British fashion brand Jigsaw is celebrating immigration it its new ad campaign.
In answer to the idea that immigration threatens “British values”, the love immigration campaign comes with a manifesto, which begins “British Style is not 100 per cent British. In fact, there’s no such thing as 100 per cent British.”
The adverts are being featured in Oxford Circus Tube Station, London, in a so-called takeover that has gathered interest on Twitter with social media users commenting “Bless Jigsaw for this” and “Makes me proud to be British! Fantastic message Jigsaw”.
Peter Ruis, chief executive of Jigsaw, told The Independent that his team was discussing their next campaign and, as a relatively small brand that only runs one big marketing campaign a year, decided to go for something bold. “The world is such a crazy place at the moment … it seemed facile to do a nice little campaign,” he said.
So, using the fact that there are 45 nationalities working within Jigsaw as a hook, the company created a celebration of Britain as a nation of immigrants. “We wanted to give a positive message, it’s bizarre for immigration to be seen as a negative word,” said Mr Ruis.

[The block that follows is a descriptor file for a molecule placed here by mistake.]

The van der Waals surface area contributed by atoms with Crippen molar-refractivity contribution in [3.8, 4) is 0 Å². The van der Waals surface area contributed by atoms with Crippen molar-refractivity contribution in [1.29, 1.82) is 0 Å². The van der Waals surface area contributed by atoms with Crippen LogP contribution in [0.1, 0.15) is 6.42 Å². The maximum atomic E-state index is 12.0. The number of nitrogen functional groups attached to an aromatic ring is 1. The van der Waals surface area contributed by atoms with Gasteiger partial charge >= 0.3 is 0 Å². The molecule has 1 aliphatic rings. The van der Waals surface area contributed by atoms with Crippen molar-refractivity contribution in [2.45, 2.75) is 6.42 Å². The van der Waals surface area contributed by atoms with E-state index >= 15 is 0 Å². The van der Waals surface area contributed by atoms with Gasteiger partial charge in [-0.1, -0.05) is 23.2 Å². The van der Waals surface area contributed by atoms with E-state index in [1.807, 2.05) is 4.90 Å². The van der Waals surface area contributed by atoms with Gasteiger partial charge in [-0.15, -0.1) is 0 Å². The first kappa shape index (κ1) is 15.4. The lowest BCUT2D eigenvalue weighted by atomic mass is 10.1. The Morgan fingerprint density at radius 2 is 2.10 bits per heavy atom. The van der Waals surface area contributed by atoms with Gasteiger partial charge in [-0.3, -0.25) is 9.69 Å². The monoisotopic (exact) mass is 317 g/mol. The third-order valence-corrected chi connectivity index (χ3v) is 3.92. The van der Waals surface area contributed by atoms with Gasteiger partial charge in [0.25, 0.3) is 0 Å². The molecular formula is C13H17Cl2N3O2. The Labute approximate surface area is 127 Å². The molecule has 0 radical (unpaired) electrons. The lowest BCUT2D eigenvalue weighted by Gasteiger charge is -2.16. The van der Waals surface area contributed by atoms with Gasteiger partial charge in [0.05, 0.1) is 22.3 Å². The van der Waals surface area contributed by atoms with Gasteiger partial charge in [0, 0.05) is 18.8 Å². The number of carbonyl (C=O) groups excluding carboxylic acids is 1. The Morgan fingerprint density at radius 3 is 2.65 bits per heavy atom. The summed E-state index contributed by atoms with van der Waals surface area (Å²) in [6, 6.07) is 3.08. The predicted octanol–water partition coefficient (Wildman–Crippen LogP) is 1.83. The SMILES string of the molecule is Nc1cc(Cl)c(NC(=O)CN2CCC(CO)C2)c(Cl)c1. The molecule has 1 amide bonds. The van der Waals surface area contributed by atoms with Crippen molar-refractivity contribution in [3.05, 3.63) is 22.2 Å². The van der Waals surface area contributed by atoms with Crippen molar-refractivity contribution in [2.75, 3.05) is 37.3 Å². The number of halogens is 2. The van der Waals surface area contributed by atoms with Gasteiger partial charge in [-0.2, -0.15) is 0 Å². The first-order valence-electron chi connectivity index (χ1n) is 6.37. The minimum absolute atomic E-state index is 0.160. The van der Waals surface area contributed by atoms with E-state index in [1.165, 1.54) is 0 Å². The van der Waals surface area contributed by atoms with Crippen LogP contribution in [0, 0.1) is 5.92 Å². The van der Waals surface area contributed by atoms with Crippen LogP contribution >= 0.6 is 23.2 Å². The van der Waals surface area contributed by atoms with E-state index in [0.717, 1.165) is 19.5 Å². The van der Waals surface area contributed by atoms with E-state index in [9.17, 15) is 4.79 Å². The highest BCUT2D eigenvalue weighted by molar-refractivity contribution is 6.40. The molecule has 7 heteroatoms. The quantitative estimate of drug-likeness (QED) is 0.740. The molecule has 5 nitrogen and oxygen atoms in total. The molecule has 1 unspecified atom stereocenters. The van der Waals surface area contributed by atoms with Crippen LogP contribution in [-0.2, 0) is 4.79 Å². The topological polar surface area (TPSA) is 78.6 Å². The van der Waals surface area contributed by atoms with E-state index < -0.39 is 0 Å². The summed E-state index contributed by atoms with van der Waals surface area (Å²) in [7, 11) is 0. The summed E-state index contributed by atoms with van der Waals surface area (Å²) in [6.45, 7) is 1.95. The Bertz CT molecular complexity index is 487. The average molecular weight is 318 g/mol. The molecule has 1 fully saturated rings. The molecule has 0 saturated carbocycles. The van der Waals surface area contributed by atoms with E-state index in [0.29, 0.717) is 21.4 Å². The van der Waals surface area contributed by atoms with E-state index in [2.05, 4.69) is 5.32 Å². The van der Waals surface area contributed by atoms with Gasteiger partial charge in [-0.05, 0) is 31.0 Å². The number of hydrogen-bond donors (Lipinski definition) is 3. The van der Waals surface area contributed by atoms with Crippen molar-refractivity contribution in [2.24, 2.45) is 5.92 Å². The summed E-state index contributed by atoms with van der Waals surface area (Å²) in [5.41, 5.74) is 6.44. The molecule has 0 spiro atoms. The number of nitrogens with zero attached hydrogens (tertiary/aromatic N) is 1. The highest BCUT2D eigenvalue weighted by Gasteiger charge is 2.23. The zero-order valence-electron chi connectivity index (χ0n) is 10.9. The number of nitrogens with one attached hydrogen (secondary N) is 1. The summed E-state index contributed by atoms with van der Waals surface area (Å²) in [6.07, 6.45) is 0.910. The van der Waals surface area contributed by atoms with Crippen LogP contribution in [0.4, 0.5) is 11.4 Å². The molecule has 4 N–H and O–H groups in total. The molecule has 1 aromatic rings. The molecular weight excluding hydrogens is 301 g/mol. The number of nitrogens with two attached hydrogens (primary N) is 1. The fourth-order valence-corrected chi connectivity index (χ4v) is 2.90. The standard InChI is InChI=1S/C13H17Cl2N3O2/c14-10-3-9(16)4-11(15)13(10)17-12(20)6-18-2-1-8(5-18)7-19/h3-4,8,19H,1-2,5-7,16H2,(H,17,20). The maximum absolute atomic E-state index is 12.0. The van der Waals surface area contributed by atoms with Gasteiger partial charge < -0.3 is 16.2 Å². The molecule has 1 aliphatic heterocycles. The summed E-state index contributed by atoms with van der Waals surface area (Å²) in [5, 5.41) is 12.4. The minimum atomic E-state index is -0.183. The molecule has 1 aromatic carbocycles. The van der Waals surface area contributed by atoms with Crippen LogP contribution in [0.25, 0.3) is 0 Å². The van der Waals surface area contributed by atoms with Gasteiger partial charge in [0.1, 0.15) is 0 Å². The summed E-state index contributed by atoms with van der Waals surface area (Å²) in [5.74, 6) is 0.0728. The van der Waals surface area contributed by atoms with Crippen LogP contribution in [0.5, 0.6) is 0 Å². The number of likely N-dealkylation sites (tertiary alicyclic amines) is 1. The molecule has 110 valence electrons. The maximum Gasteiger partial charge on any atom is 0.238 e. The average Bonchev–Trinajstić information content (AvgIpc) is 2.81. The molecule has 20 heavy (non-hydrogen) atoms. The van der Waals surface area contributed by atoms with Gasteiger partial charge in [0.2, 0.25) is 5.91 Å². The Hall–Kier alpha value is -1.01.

The models in the campaign adverts are from diverse ethnic backgrounds and are wearing Jigsaw’s Autumn/Winter 2017 collection, which is sourced from and manufactured in 16 countries.
Mr Ruis said: “Fashion doesn’t operate in a bubble; it plays on a broader psyche.
“We could just talk about clothes, but with what is going on around us it seems hypocritical and superficial to not accept the debt we owe to immigration in its broadest sense.
“Be it people, cloth, the stone floors in our shops, the film to shoot our campaigns. We are all part of a vibrant, tolerant, global Britain. These are things we believe in as a brand.”
While coming up with the campaign, Jigsaw spoke to Ancestry.co.uk, a genealogy testing website, about immigration in Britain. It subsequently partnered with the firm and offered all Jigsaw staff the chance to find out their genealogy as part of its social campaign.
Russell James, a spokesperson for Ancestry.co.uk, said: “People living in Britain today are such a genetically diverse group that finding anyone with 100 per cent British DNA would be statistically improbable and very surprising.”
Join our new commenting forum
Join thought-provoking conversations, follow other Independent readers and see their replies